Also proposed by Xi in 2013, the initiative comprises the Silk Road Economic Belt and the 21st-Century Maritime Silk Road and aims to build a trade, investment and infrastructure network connecting Asia with Europe and Africa along and beyond ancient Silk Road trade routes.

So far, the initiative has gained support from more than 100 countries and international organizations. More than 80 countries and international organizations have signed cooperation agreements with China.

"The Belt and Road Initiative promotes the formation of a new global and economic order," said Wang Yiwei, director of the Institute of International Affairs at Renmin University, adding that the new global order was a community of shared future which embodies "China's view of power, stressing equality and fairness."

As a supporter of the Belt and Road Initiative, the China-initiated Asian Infrastructure Investment Bank has now expanded its membership to 84, representing a vote of confidence in the bank by the international community.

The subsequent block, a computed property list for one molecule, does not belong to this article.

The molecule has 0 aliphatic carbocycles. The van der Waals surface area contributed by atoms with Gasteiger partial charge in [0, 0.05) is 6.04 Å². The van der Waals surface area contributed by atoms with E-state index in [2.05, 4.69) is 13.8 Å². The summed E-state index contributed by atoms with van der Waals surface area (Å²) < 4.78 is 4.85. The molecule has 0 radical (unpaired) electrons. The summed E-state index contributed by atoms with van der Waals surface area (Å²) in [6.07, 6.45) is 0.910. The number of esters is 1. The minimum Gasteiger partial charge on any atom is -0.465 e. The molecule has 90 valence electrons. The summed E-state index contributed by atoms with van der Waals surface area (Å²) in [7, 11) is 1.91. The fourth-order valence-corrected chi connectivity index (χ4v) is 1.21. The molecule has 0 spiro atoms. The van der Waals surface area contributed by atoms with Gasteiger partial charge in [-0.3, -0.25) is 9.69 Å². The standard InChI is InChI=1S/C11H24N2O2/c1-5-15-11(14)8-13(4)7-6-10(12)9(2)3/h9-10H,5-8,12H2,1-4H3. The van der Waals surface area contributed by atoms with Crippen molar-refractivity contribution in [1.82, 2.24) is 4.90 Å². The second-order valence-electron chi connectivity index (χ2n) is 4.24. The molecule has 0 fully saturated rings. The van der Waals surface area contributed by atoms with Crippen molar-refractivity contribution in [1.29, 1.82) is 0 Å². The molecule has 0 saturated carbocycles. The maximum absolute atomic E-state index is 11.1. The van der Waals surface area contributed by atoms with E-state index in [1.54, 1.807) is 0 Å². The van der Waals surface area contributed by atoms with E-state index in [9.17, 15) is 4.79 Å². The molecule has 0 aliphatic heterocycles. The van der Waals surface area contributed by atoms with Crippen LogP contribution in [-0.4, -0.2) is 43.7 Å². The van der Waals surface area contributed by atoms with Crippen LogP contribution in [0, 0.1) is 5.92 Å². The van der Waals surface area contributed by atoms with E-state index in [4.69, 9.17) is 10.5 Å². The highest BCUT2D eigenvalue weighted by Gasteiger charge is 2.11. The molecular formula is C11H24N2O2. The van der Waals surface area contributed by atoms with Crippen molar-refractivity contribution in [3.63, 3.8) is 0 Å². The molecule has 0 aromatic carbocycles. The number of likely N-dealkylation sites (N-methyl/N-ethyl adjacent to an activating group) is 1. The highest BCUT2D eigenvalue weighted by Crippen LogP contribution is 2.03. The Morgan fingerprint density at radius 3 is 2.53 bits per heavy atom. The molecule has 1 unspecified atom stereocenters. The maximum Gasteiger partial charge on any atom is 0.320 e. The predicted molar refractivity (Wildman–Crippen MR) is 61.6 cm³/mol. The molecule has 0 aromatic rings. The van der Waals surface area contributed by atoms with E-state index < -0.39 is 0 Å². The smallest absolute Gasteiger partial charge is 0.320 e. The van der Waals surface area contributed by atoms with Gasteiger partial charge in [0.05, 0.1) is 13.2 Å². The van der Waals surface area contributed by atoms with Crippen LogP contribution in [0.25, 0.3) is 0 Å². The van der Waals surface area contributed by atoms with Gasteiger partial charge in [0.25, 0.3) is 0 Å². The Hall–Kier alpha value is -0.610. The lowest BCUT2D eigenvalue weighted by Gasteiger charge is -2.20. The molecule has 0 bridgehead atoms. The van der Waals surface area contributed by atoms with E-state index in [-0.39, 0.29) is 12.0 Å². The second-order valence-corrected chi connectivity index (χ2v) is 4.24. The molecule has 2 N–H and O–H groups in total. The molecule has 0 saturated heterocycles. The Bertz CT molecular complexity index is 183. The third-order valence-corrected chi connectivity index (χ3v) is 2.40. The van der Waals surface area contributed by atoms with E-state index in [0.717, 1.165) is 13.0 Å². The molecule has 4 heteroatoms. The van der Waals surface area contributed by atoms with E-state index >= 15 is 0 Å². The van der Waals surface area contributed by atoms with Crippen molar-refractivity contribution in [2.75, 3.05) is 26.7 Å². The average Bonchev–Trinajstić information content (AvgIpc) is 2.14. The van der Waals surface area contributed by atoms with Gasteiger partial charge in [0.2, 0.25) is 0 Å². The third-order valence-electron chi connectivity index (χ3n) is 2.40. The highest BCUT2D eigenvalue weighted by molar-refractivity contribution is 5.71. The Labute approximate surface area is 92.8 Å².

By hosting or participating in such international events as the G20, BRICS, APEC, and Boao Forum for Asia meetings as well as the World Economic Forum in Davos, China demonstrates a strong preference for an open world economy.

At the WEF meeting in 2017, Xi's vision of building a community with a shared future for humanity gained resonance worldwide. His speech garnered huge appreciation as he vehemently championed a world of free trade, an open economy and globalization, revealing China's multilateralist approach to invigorating global growth. The speech was still warmly discussed at this year's meeting.


"Our friends in Southeast Asia say that the lotus flowers grow taller as the water rises. Our friends in Africa say that if you want to go fast, walk alone; and if you want to go far, walk together. Our friends in Europe say that a single tree cannot block the chilly wind. And Chinese people say that when big rivers have water, the small ones are filled; and when small rivers have water, the big ones are filled," Xi said when addressing a forum three years ago. "All these sayings speak to one same truth, that is, only through win-win cooperation can we make big and sustainable achievements that are beneficial to all."